Asthmatic Non-Runner With a Need to Run - 1.5 Miles in 13 Minutes
(West Palm Beach - FL )
Combine running with walkingBuild up the running component slowly over time
Truth be told I am NOT a runner. I can walk a 14 minute mile - all day but run - not me. I have had asthma since I was a child - severe through all my childhood - not so much now.
But as a kid I wasn't able to do a lot of excessive running - or playing - a game of tag would have me on my nebulizer.
As an adult my asthma is much more calm. I use a fast-acting inhaler once in a while - but not that often.
I have no real breath control experience and when I run I just get so out of breath.
I am interested in a job that would require me to run 1.5 miles in 13 minutes or less.
I am 25 years old, 5'3" approx 135-140lbs and not incredibly athletic, but I do exercise and workout. I have strength - but I think I am lacking the endurance.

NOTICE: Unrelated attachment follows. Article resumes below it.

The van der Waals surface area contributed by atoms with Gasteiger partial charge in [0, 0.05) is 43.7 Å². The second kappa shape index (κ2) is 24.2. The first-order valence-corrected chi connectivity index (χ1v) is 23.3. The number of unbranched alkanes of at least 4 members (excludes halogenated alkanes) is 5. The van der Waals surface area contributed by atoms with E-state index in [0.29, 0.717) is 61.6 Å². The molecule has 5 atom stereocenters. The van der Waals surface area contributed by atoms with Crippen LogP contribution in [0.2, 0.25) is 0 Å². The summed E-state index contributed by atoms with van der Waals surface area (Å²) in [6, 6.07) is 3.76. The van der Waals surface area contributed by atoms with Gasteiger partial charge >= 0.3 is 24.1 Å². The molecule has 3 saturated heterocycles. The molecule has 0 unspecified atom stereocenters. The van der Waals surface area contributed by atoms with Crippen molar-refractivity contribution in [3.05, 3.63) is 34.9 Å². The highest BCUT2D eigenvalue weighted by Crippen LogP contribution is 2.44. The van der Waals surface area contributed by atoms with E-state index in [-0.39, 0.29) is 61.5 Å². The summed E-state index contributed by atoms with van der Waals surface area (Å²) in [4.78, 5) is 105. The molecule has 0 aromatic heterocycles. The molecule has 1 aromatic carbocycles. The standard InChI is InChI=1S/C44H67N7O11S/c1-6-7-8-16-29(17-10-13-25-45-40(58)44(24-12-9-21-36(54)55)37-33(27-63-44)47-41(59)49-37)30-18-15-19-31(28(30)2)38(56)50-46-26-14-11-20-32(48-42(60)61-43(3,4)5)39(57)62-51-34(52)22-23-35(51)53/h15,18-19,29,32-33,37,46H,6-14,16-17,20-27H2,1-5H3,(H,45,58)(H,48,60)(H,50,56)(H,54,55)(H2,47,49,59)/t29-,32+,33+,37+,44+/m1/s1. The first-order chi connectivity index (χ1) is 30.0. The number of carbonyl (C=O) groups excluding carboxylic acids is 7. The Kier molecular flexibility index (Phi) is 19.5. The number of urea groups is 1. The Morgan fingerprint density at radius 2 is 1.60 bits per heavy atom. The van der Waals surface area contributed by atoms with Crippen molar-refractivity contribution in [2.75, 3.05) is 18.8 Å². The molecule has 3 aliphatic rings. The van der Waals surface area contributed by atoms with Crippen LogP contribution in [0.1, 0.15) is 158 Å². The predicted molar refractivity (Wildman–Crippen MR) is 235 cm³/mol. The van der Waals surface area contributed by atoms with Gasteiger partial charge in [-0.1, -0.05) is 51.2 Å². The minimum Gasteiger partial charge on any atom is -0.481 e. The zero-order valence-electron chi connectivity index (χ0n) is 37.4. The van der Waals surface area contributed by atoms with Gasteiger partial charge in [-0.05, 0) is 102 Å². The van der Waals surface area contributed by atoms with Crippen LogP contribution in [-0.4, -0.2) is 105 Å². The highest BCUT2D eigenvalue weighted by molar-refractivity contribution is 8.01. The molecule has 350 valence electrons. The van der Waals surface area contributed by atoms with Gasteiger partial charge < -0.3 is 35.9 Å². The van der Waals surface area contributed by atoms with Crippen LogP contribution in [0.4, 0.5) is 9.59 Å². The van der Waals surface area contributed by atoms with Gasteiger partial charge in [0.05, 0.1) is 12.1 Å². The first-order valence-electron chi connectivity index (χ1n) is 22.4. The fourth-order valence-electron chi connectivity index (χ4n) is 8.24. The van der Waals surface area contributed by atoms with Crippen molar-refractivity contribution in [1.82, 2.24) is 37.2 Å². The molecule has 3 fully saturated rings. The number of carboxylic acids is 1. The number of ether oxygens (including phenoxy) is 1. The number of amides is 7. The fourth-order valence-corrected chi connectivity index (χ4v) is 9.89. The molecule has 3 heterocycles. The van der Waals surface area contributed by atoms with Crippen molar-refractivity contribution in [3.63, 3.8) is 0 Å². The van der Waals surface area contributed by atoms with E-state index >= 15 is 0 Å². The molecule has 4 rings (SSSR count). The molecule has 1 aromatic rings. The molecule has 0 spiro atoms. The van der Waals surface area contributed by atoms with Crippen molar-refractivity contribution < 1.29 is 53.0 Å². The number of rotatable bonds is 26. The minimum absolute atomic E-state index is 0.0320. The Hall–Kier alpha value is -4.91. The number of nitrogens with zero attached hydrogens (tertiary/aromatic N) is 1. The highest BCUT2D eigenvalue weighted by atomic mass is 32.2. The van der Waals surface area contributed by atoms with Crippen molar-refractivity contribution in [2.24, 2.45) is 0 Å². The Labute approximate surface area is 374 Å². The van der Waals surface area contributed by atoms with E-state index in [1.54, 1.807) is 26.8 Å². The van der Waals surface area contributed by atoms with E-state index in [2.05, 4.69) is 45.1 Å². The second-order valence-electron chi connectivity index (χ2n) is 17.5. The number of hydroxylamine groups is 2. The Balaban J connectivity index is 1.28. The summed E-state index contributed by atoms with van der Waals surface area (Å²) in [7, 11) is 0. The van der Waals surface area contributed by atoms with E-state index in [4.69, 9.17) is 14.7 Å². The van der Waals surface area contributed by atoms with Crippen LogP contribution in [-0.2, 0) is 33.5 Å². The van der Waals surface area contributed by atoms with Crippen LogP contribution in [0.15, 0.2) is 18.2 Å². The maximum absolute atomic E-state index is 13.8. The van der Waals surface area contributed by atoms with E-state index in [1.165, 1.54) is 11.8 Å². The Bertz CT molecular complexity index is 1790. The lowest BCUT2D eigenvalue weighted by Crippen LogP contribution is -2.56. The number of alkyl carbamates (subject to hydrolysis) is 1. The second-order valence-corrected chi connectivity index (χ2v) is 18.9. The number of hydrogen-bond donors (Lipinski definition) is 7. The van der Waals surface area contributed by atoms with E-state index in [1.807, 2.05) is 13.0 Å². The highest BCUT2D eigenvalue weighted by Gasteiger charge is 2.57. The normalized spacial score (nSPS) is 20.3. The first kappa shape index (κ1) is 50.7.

What would be a good way for me to get to this point? In your opinion can I get to this point?
Answer by Dominique:
Thanks for your running training questions.
It is hard to predict whether you can get to that point.
1.5 Miles in 13 minutes is a doable goal for many, many people.
But I simply don't know enough about your current state of fitness and the asthmatic condition to give you an iron-clad guarantee.
The best way to approach this is to start your running by doing run/walks, i.e. alternating running and walking. The running should be done at an easy pace, the pace at which you don't get out of breath that much.
Have a look at how my most successful beginners running schedule, Beginners Running Program 3 is built up.
It starts at the absolute beginning with 1 minute of running, but builds up over time to 30 minutes of running. I get thank-you e-mails pretty much every week from people telling me how they thought they'd never be able to pull it off and somehow 12 weeks later, they did.
Now, don't feel obliged to follow this program to the letter, but use the same approach:
I think that you could get to your goal when you build it up this way. You want to get to a point where you can run 20-30 minutes quite comfortably. Once you have got that base endurance, running faster to make your goal time won't be as hard on your body anymore as it is now.
Hope this helps.
Best of luck and stay safe.
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